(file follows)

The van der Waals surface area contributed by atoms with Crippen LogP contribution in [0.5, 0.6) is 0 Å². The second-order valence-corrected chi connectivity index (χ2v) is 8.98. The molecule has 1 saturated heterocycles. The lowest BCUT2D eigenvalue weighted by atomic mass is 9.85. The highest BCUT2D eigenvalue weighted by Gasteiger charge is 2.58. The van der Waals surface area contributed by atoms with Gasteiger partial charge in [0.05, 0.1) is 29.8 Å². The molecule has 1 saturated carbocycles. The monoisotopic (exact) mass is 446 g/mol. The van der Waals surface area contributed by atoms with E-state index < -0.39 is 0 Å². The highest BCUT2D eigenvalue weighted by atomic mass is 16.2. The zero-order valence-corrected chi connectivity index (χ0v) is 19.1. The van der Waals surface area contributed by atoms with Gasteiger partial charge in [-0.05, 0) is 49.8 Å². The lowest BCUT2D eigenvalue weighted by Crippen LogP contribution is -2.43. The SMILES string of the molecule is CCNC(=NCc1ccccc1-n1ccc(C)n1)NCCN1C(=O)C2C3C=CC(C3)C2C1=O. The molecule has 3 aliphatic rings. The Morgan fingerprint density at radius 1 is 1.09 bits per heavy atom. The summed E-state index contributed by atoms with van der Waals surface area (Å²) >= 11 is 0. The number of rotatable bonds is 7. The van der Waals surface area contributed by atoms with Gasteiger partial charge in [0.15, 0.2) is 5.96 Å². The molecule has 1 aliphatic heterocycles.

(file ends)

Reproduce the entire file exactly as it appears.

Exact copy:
The van der Waals surface area contributed by atoms with Crippen LogP contribution in [0.5, 0.6) is 0 Å². The second-order valence-corrected chi connectivity index (χ2v) is 8.98. The molecule has 1 saturated heterocycles. The lowest BCUT2D eigenvalue weighted by atomic mass is 9.85. The highest BCUT2D eigenvalue weighted by Gasteiger charge is 2.58. The van der Waals surface area contributed by atoms with Gasteiger partial charge in [0.05, 0.1) is 29.8 Å². The molecule has 1 saturated carbocycles. The monoisotopic (exact) mass is 446 g/mol. The van der Waals surface area contributed by atoms with E-state index < -0.39 is 0 Å². The highest BCUT2D eigenvalue weighted by atomic mass is 16.2. The zero-order valence-corrected chi connectivity index (χ0v) is 19.1. The van der Waals surface area contributed by atoms with Gasteiger partial charge in [-0.05, 0) is 49.8 Å². The lowest BCUT2D eigenvalue weighted by Crippen LogP contribution is -2.43. The SMILES string of the molecule is CCNC(=NCc1ccccc1-n1ccc(C)n1)NCCN1C(=O)C2C3C=CC(C3)C2C1=O. The molecule has 3 aliphatic rings. The Morgan fingerprint density at radius 1 is 1.09 bits per heavy atom. The summed E-state index contributed by atoms with van der Waals surface area (Å²) >= 11 is 0. The number of rotatable bonds is 7. The van der Waals surface area contributed by atoms with Gasteiger partial charge in [0.15, 0.2) is 5.96 Å². The molecule has 1 aliphatic heterocycles.